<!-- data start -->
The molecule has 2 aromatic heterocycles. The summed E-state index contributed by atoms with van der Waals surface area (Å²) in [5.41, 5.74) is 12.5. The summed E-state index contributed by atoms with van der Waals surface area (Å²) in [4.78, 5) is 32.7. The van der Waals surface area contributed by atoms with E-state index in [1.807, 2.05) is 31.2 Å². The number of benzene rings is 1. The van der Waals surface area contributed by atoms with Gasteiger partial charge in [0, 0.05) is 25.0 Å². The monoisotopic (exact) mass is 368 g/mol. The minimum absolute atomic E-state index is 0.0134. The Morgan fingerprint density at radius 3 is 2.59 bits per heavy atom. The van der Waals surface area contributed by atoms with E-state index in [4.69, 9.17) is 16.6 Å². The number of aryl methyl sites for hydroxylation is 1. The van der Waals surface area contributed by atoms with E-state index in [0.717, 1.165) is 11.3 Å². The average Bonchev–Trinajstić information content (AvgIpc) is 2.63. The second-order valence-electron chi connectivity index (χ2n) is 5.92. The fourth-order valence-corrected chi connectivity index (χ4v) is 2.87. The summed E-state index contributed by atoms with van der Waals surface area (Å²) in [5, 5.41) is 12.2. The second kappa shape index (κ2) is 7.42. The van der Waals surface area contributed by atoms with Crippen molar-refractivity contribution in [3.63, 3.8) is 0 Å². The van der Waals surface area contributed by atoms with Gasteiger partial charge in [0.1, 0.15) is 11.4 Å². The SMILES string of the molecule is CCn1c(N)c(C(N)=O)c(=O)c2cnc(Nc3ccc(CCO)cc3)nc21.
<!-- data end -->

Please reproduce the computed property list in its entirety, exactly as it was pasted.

The molecule has 2 aromatic heterocycles. The summed E-state index contributed by atoms with van der Waals surface area (Å²) in [5.41, 5.74) is 12.5. The summed E-state index contributed by atoms with van der Waals surface area (Å²) in [4.78, 5) is 32.7. The van der Waals surface area contributed by atoms with E-state index in [1.807, 2.05) is 31.2 Å². The number of benzene rings is 1. The van der Waals surface area contributed by atoms with Gasteiger partial charge in [0, 0.05) is 25.0 Å². The monoisotopic (exact) mass is 368 g/mol. The minimum absolute atomic E-state index is 0.0134. The Morgan fingerprint density at radius 3 is 2.59 bits per heavy atom. The van der Waals surface area contributed by atoms with E-state index in [4.69, 9.17) is 16.6 Å². The number of aryl methyl sites for hydroxylation is 1. The van der Waals surface area contributed by atoms with E-state index in [0.717, 1.165) is 11.3 Å². The average Bonchev–Trinajstić information content (AvgIpc) is 2.63. The second-order valence-electron chi connectivity index (χ2n) is 5.92. The fourth-order valence-corrected chi connectivity index (χ4v) is 2.87. The summed E-state index contributed by atoms with van der Waals surface area (Å²) in [5, 5.41) is 12.2. The second kappa shape index (κ2) is 7.42. The van der Waals surface area contributed by atoms with Crippen molar-refractivity contribution in [3.63, 3.8) is 0 Å². The van der Waals surface area contributed by atoms with Gasteiger partial charge in [0.1, 0.15) is 11.4 Å². The SMILES string of the molecule is CCn1c(N)c(C(N)=O)c(=O)c2cnc(Nc3ccc(CCO)cc3)nc21.